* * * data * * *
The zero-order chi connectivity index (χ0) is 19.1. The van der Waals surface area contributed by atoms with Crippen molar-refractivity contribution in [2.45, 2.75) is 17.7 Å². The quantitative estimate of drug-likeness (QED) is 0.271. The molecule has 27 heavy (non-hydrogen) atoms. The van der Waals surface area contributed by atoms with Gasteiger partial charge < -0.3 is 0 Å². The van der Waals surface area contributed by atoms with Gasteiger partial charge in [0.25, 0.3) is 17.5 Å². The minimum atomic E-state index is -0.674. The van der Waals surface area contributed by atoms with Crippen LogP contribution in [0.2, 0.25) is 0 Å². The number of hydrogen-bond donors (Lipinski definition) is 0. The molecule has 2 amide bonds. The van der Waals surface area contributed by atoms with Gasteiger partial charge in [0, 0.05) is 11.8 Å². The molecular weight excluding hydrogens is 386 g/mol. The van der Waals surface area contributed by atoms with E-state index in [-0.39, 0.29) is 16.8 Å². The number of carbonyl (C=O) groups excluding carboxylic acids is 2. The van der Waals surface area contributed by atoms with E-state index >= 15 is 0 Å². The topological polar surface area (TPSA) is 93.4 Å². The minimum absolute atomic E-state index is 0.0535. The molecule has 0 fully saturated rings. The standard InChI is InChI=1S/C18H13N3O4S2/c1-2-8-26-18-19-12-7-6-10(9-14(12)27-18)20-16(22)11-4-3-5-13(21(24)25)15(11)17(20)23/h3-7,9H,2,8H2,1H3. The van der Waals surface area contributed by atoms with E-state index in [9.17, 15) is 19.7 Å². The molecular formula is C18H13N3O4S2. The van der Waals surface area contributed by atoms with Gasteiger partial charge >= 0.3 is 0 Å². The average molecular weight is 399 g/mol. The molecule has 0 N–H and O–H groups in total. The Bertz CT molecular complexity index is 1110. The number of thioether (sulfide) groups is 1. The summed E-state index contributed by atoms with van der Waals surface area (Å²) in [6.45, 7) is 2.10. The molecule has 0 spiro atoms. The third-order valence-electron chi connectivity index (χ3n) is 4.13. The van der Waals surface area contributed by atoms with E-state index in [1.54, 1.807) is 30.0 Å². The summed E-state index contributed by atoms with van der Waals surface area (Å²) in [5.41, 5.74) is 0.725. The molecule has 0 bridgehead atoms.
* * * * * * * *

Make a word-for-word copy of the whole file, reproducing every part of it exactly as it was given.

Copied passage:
The zero-order chi connectivity index (χ0) is 19.1. The van der Waals surface area contributed by atoms with Crippen molar-refractivity contribution in [2.45, 2.75) is 17.7 Å². The quantitative estimate of drug-likeness (QED) is 0.271. The molecule has 27 heavy (non-hydrogen) atoms. The van der Waals surface area contributed by atoms with Gasteiger partial charge < -0.3 is 0 Å². The van der Waals surface area contributed by atoms with Gasteiger partial charge in [0.25, 0.3) is 17.5 Å². The minimum atomic E-state index is -0.674. The van der Waals surface area contributed by atoms with Crippen LogP contribution in [0.2, 0.25) is 0 Å². The number of hydrogen-bond donors (Lipinski definition) is 0. The molecule has 2 amide bonds. The van der Waals surface area contributed by atoms with Gasteiger partial charge in [0, 0.05) is 11.8 Å². The molecular weight excluding hydrogens is 386 g/mol. The van der Waals surface area contributed by atoms with E-state index in [-0.39, 0.29) is 16.8 Å². The number of carbonyl (C=O) groups excluding carboxylic acids is 2. The van der Waals surface area contributed by atoms with E-state index >= 15 is 0 Å². The topological polar surface area (TPSA) is 93.4 Å². The minimum absolute atomic E-state index is 0.0535. The molecule has 0 fully saturated rings. The standard InChI is InChI=1S/C18H13N3O4S2/c1-2-8-26-18-19-12-7-6-10(9-14(12)27-18)20-16(22)11-4-3-5-13(21(24)25)15(11)17(20)23/h3-7,9H,2,8H2,1H3. The van der Waals surface area contributed by atoms with E-state index in [9.17, 15) is 19.7 Å². The molecular formula is C18H13N3O4S2. The van der Waals surface area contributed by atoms with Gasteiger partial charge >= 0.3 is 0 Å². The average molecular weight is 399 g/mol. The molecule has 0 N–H and O–H groups in total. The Bertz CT molecular complexity index is 1110. The number of thioether (sulfide) groups is 1. The summed E-state index contributed by atoms with van der Waals surface area (Å²) in [6.45, 7) is 2.10. The molecule has 0 spiro atoms. The third-order valence-electron chi connectivity index (χ3n) is 4.13. The van der Waals surface area contributed by atoms with E-state index in [1.54, 1.807) is 30.0 Å². The summed E-state index contributed by atoms with van der Waals surface area (Å²) in [5.41, 5.74) is 0.725. The molecule has 0 bridgehead atoms.